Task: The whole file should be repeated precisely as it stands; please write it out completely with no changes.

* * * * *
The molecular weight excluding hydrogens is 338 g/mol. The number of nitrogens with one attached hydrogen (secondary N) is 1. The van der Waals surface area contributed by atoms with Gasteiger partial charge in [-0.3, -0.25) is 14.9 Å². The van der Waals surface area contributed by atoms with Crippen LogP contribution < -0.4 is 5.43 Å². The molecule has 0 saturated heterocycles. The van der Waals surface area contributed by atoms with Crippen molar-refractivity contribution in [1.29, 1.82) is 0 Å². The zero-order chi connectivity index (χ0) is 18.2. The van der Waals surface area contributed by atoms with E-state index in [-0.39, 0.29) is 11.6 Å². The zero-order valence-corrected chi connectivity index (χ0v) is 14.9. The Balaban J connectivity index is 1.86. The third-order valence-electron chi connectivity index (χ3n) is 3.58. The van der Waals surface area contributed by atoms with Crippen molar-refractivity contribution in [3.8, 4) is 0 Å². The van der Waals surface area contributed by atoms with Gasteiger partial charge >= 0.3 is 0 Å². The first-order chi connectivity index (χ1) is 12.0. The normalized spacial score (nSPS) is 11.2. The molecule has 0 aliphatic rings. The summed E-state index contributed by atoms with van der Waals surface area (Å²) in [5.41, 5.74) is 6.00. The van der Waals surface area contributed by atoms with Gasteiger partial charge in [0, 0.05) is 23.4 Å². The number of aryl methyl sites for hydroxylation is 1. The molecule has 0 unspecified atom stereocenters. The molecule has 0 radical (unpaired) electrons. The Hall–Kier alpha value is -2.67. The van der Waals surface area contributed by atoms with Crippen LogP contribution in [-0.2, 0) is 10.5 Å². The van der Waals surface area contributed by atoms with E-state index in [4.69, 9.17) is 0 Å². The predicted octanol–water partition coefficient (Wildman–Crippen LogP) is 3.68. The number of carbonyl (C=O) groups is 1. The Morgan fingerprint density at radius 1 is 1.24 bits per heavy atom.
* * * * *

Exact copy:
The molecular weight excluding hydrogens is 338 g/mol. The number of nitrogens with one attached hydrogen (secondary N) is 1. The van der Waals surface area contributed by atoms with Gasteiger partial charge in [-0.3, -0.25) is 14.9 Å². The van der Waals surface area contributed by atoms with Crippen LogP contribution < -0.4 is 5.43 Å². The molecule has 0 saturated heterocycles. The van der Waals surface area contributed by atoms with Crippen molar-refractivity contribution in [1.29, 1.82) is 0 Å². The zero-order chi connectivity index (χ0) is 18.2. The van der Waals surface area contributed by atoms with E-state index in [-0.39, 0.29) is 11.6 Å². The zero-order valence-corrected chi connectivity index (χ0v) is 14.9. The Balaban J connectivity index is 1.86. The third-order valence-electron chi connectivity index (χ3n) is 3.58. The van der Waals surface area contributed by atoms with Crippen molar-refractivity contribution in [3.8, 4) is 0 Å². The van der Waals surface area contributed by atoms with Gasteiger partial charge >= 0.3 is 0 Å². The first-order chi connectivity index (χ1) is 12.0. The normalized spacial score (nSPS) is 11.2. The molecule has 0 aliphatic rings. The summed E-state index contributed by atoms with van der Waals surface area (Å²) in [5.41, 5.74) is 6.00. The van der Waals surface area contributed by atoms with Gasteiger partial charge in [0, 0.05) is 23.4 Å². The number of aryl methyl sites for hydroxylation is 1. The molecule has 0 unspecified atom stereocenters. The molecule has 0 radical (unpaired) electrons. The Hall–Kier alpha value is -2.67. The van der Waals surface area contributed by atoms with Crippen LogP contribution in [-0.2, 0) is 10.5 Å². The van der Waals surface area contributed by atoms with E-state index in [4.69, 9.17) is 0 Å². The predicted octanol–water partition coefficient (Wildman–Crippen LogP) is 3.68. The number of carbonyl (C=O) groups is 1. The Morgan fingerprint density at radius 1 is 1.24 bits per heavy atom.